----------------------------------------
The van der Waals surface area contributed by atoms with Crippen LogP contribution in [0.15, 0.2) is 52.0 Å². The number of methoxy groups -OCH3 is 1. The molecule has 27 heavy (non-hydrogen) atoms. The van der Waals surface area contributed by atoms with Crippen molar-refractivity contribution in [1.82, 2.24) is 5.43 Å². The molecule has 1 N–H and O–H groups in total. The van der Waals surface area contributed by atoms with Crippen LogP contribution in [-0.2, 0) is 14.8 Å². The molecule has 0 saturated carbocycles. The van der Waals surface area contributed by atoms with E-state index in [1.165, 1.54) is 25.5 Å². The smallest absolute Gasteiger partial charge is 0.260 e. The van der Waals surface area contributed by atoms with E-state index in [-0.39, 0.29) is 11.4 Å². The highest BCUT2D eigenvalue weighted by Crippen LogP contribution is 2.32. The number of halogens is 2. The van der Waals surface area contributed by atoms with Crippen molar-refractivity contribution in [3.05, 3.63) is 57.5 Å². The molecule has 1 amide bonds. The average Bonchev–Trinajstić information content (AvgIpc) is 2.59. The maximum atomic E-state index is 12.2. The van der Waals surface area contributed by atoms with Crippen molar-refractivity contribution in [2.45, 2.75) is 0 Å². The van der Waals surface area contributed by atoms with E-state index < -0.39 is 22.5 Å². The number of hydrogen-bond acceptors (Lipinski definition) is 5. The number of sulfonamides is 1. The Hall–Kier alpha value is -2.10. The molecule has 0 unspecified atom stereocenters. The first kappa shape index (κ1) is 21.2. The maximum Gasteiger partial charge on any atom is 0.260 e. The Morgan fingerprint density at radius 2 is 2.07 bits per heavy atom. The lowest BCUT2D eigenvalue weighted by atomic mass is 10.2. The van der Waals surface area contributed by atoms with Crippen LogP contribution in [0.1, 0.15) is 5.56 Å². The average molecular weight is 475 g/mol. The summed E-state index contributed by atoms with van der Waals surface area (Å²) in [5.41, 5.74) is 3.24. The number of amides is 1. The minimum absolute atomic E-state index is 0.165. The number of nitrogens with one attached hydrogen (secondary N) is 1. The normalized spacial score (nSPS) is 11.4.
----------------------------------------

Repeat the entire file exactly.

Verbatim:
The van der Waals surface area contributed by atoms with Crippen LogP contribution in [0.15, 0.2) is 52.0 Å². The number of methoxy groups -OCH3 is 1. The molecule has 27 heavy (non-hydrogen) atoms. The van der Waals surface area contributed by atoms with Crippen molar-refractivity contribution in [1.82, 2.24) is 5.43 Å². The molecule has 1 N–H and O–H groups in total. The van der Waals surface area contributed by atoms with Crippen LogP contribution in [-0.2, 0) is 14.8 Å². The molecule has 0 saturated carbocycles. The van der Waals surface area contributed by atoms with E-state index in [1.165, 1.54) is 25.5 Å². The smallest absolute Gasteiger partial charge is 0.260 e. The van der Waals surface area contributed by atoms with E-state index in [-0.39, 0.29) is 11.4 Å². The highest BCUT2D eigenvalue weighted by Crippen LogP contribution is 2.32. The number of halogens is 2. The van der Waals surface area contributed by atoms with Crippen molar-refractivity contribution in [3.05, 3.63) is 57.5 Å². The molecule has 1 amide bonds. The average Bonchev–Trinajstić information content (AvgIpc) is 2.59. The maximum atomic E-state index is 12.2. The van der Waals surface area contributed by atoms with Crippen molar-refractivity contribution in [2.45, 2.75) is 0 Å². The van der Waals surface area contributed by atoms with E-state index < -0.39 is 22.5 Å². The number of hydrogen-bond acceptors (Lipinski definition) is 5. The number of sulfonamides is 1. The Hall–Kier alpha value is -2.10. The molecule has 0 unspecified atom stereocenters. The first kappa shape index (κ1) is 21.2. The maximum Gasteiger partial charge on any atom is 0.260 e. The Morgan fingerprint density at radius 2 is 2.07 bits per heavy atom. The lowest BCUT2D eigenvalue weighted by atomic mass is 10.2. The van der Waals surface area contributed by atoms with Crippen LogP contribution in [0.1, 0.15) is 5.56 Å². The average molecular weight is 475 g/mol. The summed E-state index contributed by atoms with van der Waals surface area (Å²) in [5.41, 5.74) is 3.24. The number of amides is 1. The minimum absolute atomic E-state index is 0.165. The number of nitrogens with one attached hydrogen (secondary N) is 1. The normalized spacial score (nSPS) is 11.4.